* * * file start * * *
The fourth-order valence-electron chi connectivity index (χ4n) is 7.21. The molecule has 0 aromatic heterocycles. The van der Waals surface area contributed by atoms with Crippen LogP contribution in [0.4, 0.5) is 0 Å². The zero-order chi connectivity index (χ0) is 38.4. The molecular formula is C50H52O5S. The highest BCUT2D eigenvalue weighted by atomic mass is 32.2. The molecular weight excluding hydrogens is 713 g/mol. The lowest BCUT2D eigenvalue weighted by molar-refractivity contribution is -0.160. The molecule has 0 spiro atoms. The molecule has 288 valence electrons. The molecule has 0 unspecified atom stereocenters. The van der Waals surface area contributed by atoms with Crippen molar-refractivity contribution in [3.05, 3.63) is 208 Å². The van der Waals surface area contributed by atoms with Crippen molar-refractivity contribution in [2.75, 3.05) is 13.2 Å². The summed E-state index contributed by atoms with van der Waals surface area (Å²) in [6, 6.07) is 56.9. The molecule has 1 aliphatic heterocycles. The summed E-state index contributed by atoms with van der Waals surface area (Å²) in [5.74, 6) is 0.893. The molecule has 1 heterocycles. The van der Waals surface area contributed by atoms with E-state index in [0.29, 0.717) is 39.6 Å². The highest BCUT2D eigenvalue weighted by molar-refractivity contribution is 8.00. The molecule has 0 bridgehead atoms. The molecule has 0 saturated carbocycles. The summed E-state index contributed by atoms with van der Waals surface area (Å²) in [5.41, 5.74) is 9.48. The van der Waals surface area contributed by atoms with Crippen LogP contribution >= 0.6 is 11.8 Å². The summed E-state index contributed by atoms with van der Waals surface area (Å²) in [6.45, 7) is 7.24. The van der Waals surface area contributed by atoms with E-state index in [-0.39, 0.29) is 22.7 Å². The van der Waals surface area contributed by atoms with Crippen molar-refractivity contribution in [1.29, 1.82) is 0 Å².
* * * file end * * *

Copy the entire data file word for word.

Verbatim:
The fourth-order valence-electron chi connectivity index (χ4n) is 7.21. The molecule has 0 aromatic heterocycles. The van der Waals surface area contributed by atoms with Crippen LogP contribution in [0.4, 0.5) is 0 Å². The zero-order chi connectivity index (χ0) is 38.4. The molecular formula is C50H52O5S. The highest BCUT2D eigenvalue weighted by atomic mass is 32.2. The molecular weight excluding hydrogens is 713 g/mol. The lowest BCUT2D eigenvalue weighted by molar-refractivity contribution is -0.160. The molecule has 0 spiro atoms. The molecule has 288 valence electrons. The molecule has 0 unspecified atom stereocenters. The van der Waals surface area contributed by atoms with Crippen molar-refractivity contribution in [3.05, 3.63) is 208 Å². The van der Waals surface area contributed by atoms with Crippen molar-refractivity contribution in [2.75, 3.05) is 13.2 Å². The summed E-state index contributed by atoms with van der Waals surface area (Å²) in [6, 6.07) is 56.9. The molecule has 1 aliphatic heterocycles. The summed E-state index contributed by atoms with van der Waals surface area (Å²) in [5.74, 6) is 0.893. The molecule has 1 heterocycles. The van der Waals surface area contributed by atoms with E-state index in [0.29, 0.717) is 39.6 Å². The highest BCUT2D eigenvalue weighted by molar-refractivity contribution is 8.00. The molecule has 0 bridgehead atoms. The molecule has 0 saturated carbocycles. The summed E-state index contributed by atoms with van der Waals surface area (Å²) in [5.41, 5.74) is 9.48. The van der Waals surface area contributed by atoms with Crippen LogP contribution >= 0.6 is 11.8 Å². The summed E-state index contributed by atoms with van der Waals surface area (Å²) in [6.45, 7) is 7.24. The van der Waals surface area contributed by atoms with E-state index in [-0.39, 0.29) is 22.7 Å². The van der Waals surface area contributed by atoms with Crippen molar-refractivity contribution in [1.29, 1.82) is 0 Å².